The project explores the impact of home working on clothing needs post coronavirus, a series of new materials is developed for seamlesswear, that fulfil the functions – hybridity, visual amazement, safety and protection, and health and wellbeing.
The need for new textiles in post COVID-19 era is explored in a fascinating new Water-repellent Seamless Textiles project, a collaboration between seamless knitting machinery manufacturer Santoni Shanghai and design consultants Studio Eva X Carola.

Working from home.

Eva de Laat began by explaining how Millions of people are now working from home due to COVID-19. According to newspapers like The Guardian, this could lead to a permanent shift towards working from home for many employees once the pandemic is over. Employers are realising the many benefits of working from home, such as higher productivity and savings of over $11,000 per person.
The figures for the increase in home working post pandemic are staggering, especially in large populations like the USA. Living in the ‘new normal’ is already having a massive impact on the clothing we wear.
Eva de Laat continues: “This rapidly growing trend means there’s a demand for clothing to wear when working from home. For efficiency and comfort, the majority of home workers tend to wear the same clothes throughout the day. But the day is still divided into different activities. This means there’s a need for clothing that is multifunctional and fulfils different needs at once.”

Feeling comfortable, looking good

“With less occasions to dress up for, one of the major things people are now looking for is comfort. Sales of loungewear, one of the most comfortable clothing categories, have risen significantly since the pandemic started. According to the advertising company Criteo, who analysed 2 billion consumers worldwide, Australia saw a 184% rise in loungewear sales, Korea 80% and Italy 79% respectively,” Eva enlightens.

Engineered Hybridity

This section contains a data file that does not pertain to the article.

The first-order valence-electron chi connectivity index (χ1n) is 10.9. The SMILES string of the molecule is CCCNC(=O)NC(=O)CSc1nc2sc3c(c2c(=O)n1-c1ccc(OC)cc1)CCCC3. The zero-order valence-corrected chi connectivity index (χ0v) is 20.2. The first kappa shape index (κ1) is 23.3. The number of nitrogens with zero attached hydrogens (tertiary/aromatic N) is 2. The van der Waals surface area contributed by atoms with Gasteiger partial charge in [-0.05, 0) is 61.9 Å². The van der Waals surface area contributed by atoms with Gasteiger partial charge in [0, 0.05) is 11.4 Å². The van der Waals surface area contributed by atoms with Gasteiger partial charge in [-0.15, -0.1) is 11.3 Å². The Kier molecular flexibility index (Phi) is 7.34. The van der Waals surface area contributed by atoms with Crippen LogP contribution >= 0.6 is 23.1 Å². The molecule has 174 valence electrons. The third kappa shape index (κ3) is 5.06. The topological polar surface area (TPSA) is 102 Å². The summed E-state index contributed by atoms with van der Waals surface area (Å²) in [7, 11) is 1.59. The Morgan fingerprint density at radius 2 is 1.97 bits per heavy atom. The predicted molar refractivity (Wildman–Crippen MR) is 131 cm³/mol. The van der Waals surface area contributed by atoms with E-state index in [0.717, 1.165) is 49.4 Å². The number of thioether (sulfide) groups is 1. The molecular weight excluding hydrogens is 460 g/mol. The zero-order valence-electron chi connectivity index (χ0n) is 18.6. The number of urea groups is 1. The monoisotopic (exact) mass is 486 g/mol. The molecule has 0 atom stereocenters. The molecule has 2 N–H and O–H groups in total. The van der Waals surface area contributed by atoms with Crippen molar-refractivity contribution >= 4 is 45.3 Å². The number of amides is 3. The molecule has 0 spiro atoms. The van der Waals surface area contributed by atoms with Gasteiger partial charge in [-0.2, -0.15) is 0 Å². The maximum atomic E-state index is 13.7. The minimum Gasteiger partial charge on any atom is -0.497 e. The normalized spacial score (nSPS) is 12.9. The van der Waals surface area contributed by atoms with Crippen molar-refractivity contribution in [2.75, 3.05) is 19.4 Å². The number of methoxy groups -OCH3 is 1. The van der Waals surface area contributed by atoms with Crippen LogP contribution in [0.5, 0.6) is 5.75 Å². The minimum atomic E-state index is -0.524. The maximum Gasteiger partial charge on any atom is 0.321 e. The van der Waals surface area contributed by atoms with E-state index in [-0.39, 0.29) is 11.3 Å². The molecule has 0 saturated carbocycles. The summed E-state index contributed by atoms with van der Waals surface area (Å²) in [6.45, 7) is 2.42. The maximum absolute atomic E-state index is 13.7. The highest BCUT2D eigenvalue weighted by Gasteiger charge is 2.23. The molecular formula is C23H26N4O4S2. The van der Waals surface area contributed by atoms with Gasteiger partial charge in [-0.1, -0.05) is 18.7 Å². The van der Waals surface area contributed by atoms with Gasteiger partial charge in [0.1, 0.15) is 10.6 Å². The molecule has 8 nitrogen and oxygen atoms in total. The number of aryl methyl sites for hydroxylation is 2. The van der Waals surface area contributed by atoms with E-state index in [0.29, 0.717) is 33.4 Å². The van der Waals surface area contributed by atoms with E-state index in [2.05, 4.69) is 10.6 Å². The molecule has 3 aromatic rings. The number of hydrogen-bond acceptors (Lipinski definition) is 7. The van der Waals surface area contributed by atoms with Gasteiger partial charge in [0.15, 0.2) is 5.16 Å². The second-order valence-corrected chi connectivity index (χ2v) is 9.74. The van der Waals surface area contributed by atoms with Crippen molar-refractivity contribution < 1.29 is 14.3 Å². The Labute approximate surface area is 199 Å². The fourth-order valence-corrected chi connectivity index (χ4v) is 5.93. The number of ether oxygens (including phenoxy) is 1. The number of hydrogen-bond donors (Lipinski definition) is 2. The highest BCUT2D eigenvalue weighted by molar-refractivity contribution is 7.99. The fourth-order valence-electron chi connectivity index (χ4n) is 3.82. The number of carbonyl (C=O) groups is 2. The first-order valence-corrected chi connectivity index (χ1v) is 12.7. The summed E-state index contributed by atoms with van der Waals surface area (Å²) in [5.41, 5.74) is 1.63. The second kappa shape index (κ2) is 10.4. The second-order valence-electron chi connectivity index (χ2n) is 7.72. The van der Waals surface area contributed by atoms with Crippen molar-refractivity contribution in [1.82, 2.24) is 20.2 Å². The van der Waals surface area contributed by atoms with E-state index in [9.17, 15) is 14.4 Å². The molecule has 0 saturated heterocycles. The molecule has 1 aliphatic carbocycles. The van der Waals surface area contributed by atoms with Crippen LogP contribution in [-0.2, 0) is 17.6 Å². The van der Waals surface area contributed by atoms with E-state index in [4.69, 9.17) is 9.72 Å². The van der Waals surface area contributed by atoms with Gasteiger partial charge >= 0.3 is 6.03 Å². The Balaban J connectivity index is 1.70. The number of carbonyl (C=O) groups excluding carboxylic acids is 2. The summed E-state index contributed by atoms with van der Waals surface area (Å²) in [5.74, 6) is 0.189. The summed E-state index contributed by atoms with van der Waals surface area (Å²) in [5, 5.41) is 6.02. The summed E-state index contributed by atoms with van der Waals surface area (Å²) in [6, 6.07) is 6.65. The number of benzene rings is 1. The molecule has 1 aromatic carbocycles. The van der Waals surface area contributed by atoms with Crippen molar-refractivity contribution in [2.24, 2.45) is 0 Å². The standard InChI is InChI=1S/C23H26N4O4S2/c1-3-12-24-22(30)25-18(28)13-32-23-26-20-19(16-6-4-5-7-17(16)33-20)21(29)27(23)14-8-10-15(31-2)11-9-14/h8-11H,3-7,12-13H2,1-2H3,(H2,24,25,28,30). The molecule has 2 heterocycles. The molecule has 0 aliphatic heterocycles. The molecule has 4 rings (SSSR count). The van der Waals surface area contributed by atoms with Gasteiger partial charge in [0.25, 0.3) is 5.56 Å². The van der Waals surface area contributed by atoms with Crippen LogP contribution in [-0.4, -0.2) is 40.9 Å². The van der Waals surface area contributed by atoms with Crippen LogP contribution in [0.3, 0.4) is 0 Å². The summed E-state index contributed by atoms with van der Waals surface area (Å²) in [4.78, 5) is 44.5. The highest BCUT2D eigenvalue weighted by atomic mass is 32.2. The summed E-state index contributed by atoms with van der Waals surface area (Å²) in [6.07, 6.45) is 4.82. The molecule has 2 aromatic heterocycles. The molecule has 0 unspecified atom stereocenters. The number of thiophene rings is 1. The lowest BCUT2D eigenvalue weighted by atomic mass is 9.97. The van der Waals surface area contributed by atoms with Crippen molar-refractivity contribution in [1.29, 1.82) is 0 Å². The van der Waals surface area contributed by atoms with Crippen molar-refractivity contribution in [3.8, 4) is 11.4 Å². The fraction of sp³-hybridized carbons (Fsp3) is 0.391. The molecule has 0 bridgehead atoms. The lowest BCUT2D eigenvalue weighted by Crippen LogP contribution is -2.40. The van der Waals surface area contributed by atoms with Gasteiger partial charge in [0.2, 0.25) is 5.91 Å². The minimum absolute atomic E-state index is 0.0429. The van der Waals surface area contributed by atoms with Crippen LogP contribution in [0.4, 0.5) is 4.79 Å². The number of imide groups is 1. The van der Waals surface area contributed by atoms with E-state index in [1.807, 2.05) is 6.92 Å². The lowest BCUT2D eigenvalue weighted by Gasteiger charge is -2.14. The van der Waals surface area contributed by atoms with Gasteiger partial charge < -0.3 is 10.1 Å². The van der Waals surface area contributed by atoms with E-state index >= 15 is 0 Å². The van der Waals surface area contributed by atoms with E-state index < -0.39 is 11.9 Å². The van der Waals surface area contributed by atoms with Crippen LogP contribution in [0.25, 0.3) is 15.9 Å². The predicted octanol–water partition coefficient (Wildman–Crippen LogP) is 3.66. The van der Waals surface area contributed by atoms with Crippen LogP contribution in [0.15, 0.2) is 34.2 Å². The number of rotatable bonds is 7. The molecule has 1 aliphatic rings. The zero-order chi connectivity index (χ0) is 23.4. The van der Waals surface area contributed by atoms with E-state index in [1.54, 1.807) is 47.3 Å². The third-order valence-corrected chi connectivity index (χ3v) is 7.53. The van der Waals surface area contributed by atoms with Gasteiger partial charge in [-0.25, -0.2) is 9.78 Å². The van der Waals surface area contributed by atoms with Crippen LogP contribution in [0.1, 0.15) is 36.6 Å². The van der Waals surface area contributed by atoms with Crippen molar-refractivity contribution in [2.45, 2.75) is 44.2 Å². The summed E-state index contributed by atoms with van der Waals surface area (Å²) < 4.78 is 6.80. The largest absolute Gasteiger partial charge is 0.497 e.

The work from home lifestyle demands clothing that can deliver several functions at once. This requires a new kind of hybrid material that, for example, is not only waterproof but is also breathable, combining areas that are stretchy with areas that are more rigid.
“Usually knitted materials are stretchy and suitable for draping over the body. With this textile we did something different: we made the material rigid and non-stretch, giving us the option of engineering both non-stretch and stretch areas,” Eva de Laat explains.
“By combining the right yarns, structures and machine set up we created a dense, woven-like, water repellent material. This yarn has been engineered from the core, resulting in a longer lasting water repellent effect when compared to the usual method of creating water repellency by adding coatings in post processing. Our approach leads to a higher value product, built from the yarn up, that results in a true design element,” she adds.
Eva further explained that Due to the smart interplay with microstructure, the inside and outside show a slight 3D effect. This gives a beautiful embossed appearance whilst, at the same time, helping to further improve breathability.
For visual amazement, a more sustainable approach and a lighter weight result, they have been working with yarn-dyed materials and a smart utilisation of the machine’s plaiting function. The microstructures used also allow for easy personalisation and a single-piece bulk production process.
This approach leads to a versatile mid-to-outer layer material. Other areas where they see possibilities are, indoor and outdoor furniture / home textiles, lightweight easy-to-carry shopping bags and footwear.

Hunter, B. (2020, July 8). Retrieved from